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Thumbnail image for supreme court.jpgOn June 24, the U.S. Supreme Court decided to shield generic manufacturers from product liability suits in Mutual Pharmaceutical v. Bartlett. The Court held that a generic manufacturer could not be held liable for a design-defect claim on a small molecule, pharmaceutical product, because the claim was preempted by the Federal Food, Drug, and Cosmetic Act (“FD&C Act”).

Karen Bartlett met with her physician to treat her shoulder pain. Her physician prescribed Clinoril® (suldinac), and she was dispensed a generic version marketed by Mutual Pharmaceuticals (“Mutual”). Unexpectedly, Bartlett suffered a rare and devastating reaction to the drug. Even after months of treatment, she was left severely disfigured and almost entirely blind.

As we blogged previously, Bartlett sued Mutual in New Hampshire under a state design-defect theory of product liability. Like many states, New Hampshire borrowed its design-defect cause of action from the Restatement (Second) of Torts. Under this theory, Bartlett alleged that the active ingredient sulindac was inherently and unreasonably dangerous.
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FLH Partner Brian J. Malkin will be attending the Drug Information Association’s (“DIA’s”) Annual Meeting in Boston, which is being held on June 23-27, 2013. DIA’s Annual Meeting draws more than 7,000 life science professionals from all levels of disciplines involved in the discovery, development, and life cycle of medical products. Mr. Malkin is committed to collaborating with other life science professionals to facilitate innovation that leads to the development of safe and effective medical products and therapies to patients. DIA’s Annual Meeting features over 250 educational programs with over 800 speakers, over 450 exhibitors, and various networking events and lunches to help these life science professionals learn how to perform their roles more effectively and forge new productive relationships. Mr. Malkin looks forward to meeting you there and welcomes individuals or companies wishing a meeting to contact him via e-mail at bmalkin@flhlaw.com.

Thumbnail image for Thumbnail image for orphan drug.bmpOn June 12, 2013, FDA issued a Final Rule amending the 1992 Orphan Drug Regulations to implement the Orphan Drug Act. The Final Rule largely reflects the 2011 Proposed Rule (see our previous blog on the draft rule here) to amend the Orphan Drug Regulations with several changes for clarity and accuracy. FDA explicitly stated that the Final Rule has no effect on the scope of, or eligibility for, orphan-drug-exclusive approval, because it merely clarifies existing and longstanding FDA practices. The Final Rule will take effect on August 12, 2013.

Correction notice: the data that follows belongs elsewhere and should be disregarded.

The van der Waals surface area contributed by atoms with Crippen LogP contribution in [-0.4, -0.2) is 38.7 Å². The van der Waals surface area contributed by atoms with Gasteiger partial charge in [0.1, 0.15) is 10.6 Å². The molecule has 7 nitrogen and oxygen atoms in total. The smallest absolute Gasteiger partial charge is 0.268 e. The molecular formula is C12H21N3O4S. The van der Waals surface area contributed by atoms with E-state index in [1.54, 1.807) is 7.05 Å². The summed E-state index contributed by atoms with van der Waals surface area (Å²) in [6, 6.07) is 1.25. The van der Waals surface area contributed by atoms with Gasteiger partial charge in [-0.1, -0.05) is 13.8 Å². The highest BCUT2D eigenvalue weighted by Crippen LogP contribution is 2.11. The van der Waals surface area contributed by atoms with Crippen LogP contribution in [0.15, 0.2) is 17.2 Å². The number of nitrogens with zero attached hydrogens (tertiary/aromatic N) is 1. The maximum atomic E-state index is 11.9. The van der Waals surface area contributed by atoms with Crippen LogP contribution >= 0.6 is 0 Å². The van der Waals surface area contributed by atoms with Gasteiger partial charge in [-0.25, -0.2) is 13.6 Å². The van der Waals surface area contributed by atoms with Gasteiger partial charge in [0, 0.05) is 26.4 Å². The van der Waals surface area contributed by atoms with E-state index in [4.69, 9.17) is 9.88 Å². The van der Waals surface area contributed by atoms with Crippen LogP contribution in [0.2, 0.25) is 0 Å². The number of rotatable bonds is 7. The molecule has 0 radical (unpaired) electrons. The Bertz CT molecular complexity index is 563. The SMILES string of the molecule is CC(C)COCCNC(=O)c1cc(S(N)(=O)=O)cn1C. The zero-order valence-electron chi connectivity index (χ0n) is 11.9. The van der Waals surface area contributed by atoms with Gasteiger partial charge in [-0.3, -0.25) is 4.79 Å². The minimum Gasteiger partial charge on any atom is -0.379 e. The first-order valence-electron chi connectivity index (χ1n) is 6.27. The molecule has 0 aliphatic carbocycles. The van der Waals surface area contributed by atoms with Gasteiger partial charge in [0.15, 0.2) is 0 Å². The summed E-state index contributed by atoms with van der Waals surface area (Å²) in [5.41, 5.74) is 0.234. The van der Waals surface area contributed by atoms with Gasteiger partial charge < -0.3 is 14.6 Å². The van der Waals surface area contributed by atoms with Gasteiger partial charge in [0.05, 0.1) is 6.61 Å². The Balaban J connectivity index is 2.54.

The two most important amendments and clarifications in the final rule are the new definition of “orphan subset” and the various clinical superiority requirements for designation requests and exclusive approvals for a subsequent drug for the same use or indication.

To qualify as an “orphan subset” drug (21 CFR §316.3(b)(13)), the drug sponsor must show that while the drug is safe and effective in the orphan subset population, the drug is not suitable for use in those persons outside of the orphan subset (i.e., those persons who have the same non-rare disease or condition). Such non-suitability must be based on either a pharmacokinetic property (such as toxicity and mechanism of action), or previous clinical experience with the drug.
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supremecourt.pngOn June 17, the U.S. Supreme Court released its decision in the controversial case regarding Hatch-Waxman patent settlements, FTC v. Actavis . In a 5-3 decision the Court held that lower courts reviewing so-called reverse-payment settlement agreements should apply a “rule of reason” antitrust analysis instead of the scope-of-the-patent test or the “quick look” approach, which had been advocated by the Federal Trade Commission (“FTC”). This was the first time the Court weighed in on whether reverse-payment Hatch-Waxman patent settlements between brand and generic pharmaceutical companies were subject to antitrust scrutiny, and, if so, what that level of scrutiny should be. A previous blog on the oral arguments to this case may be found here.

The Court acknowledged the policy that settlement of complex patent litigation is generally preferred, yet then identified five reasons why it believes that the Eleventh Circuit was wrong when it held that the FTC should not have the opportunity to prove its antitrust claims. First, a large reverse payment may risk significant anticompetitive effects. Second, a large reverse payment may not be justified given its anticompetitive effects. Third, the patent holder paying a large or unjustified reverse payment may have market power that permits it to cause potential anticompetitive harm. Fourth, even without litigating the case, a court may be able to determine the likely anticompetitive effects or potential justifications caused by the payment by examining the size of the payment. And fifth, parties are able to settle their patent disputes in other ways without using reverse payments.